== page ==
UBC is a thriving community that includes different cultures and linguistic capabilities from all over the world. With this vast diversity, how can we create a more accessible environment and adapt to varying learning styles?
Faculty and staff are the champions of ensuring that accessibility best practices are embedded across teaching and learning materials. “People of all abilities should have the same access to higher education that suits their needs, interests, and potentials,” says iSchool lecturer, Dr. Tess Prendergast.
We spoke with Arts faculty and staff who shared the steps they’ve taken to create a more welcoming online learning environment and identified accessibility best practices that can be applied to workshops, webinars, and in-person classes.
Tips for events, workshops and webinars
“We use Zoom-owned live closed-captioning tool to accommodate people who have accessibility issues, need better language-understanding, or those who simply like to turn on subtitles to follow the discussion,” says Connie Yuchun Wu, Communications and Events Coordinator in the Department of Asian Studies. For a recent event, her team prioritized manually typing in the subtitles using the closed-captioning tool to ensure accuracy of the transcript. “We asked our presenter for a copy of their script to help us prepare for the live captioning of the event,” adds Wu. And as Prendergast advises, “speaking as slowly as possible [to still sound natural] helps with captioning services, as well as various linguistic and hearing needs.”
“I don’t think students need to fit the university. I think the university should be accommodating all of its learners and that includes prospective deaf people.”
Provide American Sign Language
To bridge the two cultures of the Deaf or hard-of-hearing community and the spoken language community, visual accessibility is needed for a more fulsome conversation. Howard emphasizes the importance of embedding sign language in the university environment, saying “Not all deaf persons are automatically gifted in English, so things need to be accessible in sign language and there needs to be context.” Describing the ideal scenario, he says “We need an environment where sign language is present not just by having someone to interpret in the classroom, we need the lights, we need the announcements and the culture to be accessible.”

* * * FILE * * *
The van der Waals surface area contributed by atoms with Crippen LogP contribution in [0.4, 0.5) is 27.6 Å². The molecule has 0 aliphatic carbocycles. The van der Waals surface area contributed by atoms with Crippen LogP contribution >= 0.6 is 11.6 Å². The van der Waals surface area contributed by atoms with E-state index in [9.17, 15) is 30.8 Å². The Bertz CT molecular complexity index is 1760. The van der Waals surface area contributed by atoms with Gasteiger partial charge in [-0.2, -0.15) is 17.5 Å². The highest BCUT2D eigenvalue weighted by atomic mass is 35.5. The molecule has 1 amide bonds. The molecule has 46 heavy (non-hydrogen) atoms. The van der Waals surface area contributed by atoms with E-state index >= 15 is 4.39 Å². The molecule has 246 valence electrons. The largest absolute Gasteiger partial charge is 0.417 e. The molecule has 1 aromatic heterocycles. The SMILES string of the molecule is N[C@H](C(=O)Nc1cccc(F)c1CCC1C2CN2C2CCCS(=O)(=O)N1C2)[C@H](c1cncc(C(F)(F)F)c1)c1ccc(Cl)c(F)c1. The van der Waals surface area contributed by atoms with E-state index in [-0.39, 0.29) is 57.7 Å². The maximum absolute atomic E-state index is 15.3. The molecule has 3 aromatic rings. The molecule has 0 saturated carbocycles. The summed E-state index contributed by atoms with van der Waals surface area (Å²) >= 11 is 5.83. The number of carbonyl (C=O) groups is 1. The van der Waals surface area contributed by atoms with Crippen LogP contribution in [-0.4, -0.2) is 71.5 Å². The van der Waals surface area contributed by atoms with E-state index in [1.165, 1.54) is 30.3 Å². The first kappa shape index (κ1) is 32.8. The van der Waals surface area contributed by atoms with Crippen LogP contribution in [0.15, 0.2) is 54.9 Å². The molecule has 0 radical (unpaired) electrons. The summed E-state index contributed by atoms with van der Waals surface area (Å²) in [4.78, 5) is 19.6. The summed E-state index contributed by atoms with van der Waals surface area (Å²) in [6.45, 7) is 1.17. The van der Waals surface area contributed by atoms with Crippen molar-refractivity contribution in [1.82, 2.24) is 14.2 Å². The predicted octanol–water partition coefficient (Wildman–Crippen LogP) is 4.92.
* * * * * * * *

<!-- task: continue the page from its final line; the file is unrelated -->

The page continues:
Keep your target audience top of mind
Consider who you want to attend your event and what their needs and barriers might be. To be considerate of other target audience members from different time zones, consider avoiding early morning and late evening events. Lindsay Marsh, Communications and Program Development Manager for the School of Public Policy and Global Affairs suggests, “For post-pandemic in-person events and workshops, continue to offer a live stream as an option to join those facing physical or geographic barriers.”
Beyond scheduling, Marsh recommends recording public webinars–with the permission from speakers–and making it available to registrants: “Share the recordings with captions with all those who have registered. This allows people who learn differently or have barriers to joining live to access the event materials.”
Tips for classes and lectures
Offer a variety of activities
With every learning environment comes a full range of talents and abilities. “In my classes, I try to offer ways that people with diverse learning styles and strengths can all shine from time to time,” says iSchool lecturer, Dr. Tess Prendergast. During asynchronous discussions, Prendergast offers options for uploading audio or video files rather than written text. “Not everyone is going to be fantastic at everything so the key is to offer different styles and formats of activities for students,” she emphasizes.
“It is not about how much we, as instructors, know but how much students can draw from our expertise.”
Make learning material visually accessible
One practical tip that Dr. Strang Burton, Assistant Professor for the Department of Linguistics, applies to his course materials to ensure there are different ways for students to distinguish items. Given the large number of people who are colour blind, “I might use colour to differentiate, but in addition, I will use a graphical mark that does not depend on colour,” he says. “And where I do use colours as a partial way of differentiating items, I try to avoid red-green-orange contrasts, and instead use a yellow-blue contrast. Again, there would always be another graphical way and/or outlines and textures to help distinguish.”
Be adaptable and transparent
Dr. Qian Wang shares technical advice about her approach to learning materials saying “Organize them into blocks using Canvas modules or Assignment groups and use the same order and/or format. This means making our teaching as modularized as possible and follow the same sequence in scaffolding each module.”
In addition to reasonably adjusting the pace of teaching, materials and pedagogies, Dr. Hsiang-ning Sunnie Wang, Assistant Professor in the Department of Asian Studies, encourages consistent communication about learning objectives and workload to increase students’ motivation and lower their learning anxiety. “The benefit of clarity and transparency of course design builds a two-way learning community where students can comfortably and confidently voice their thoughts, support and work with each other.”
“After identifying what students need and want, providing them with corresponding learning resources and pedagogies embody the real value of accessibility.”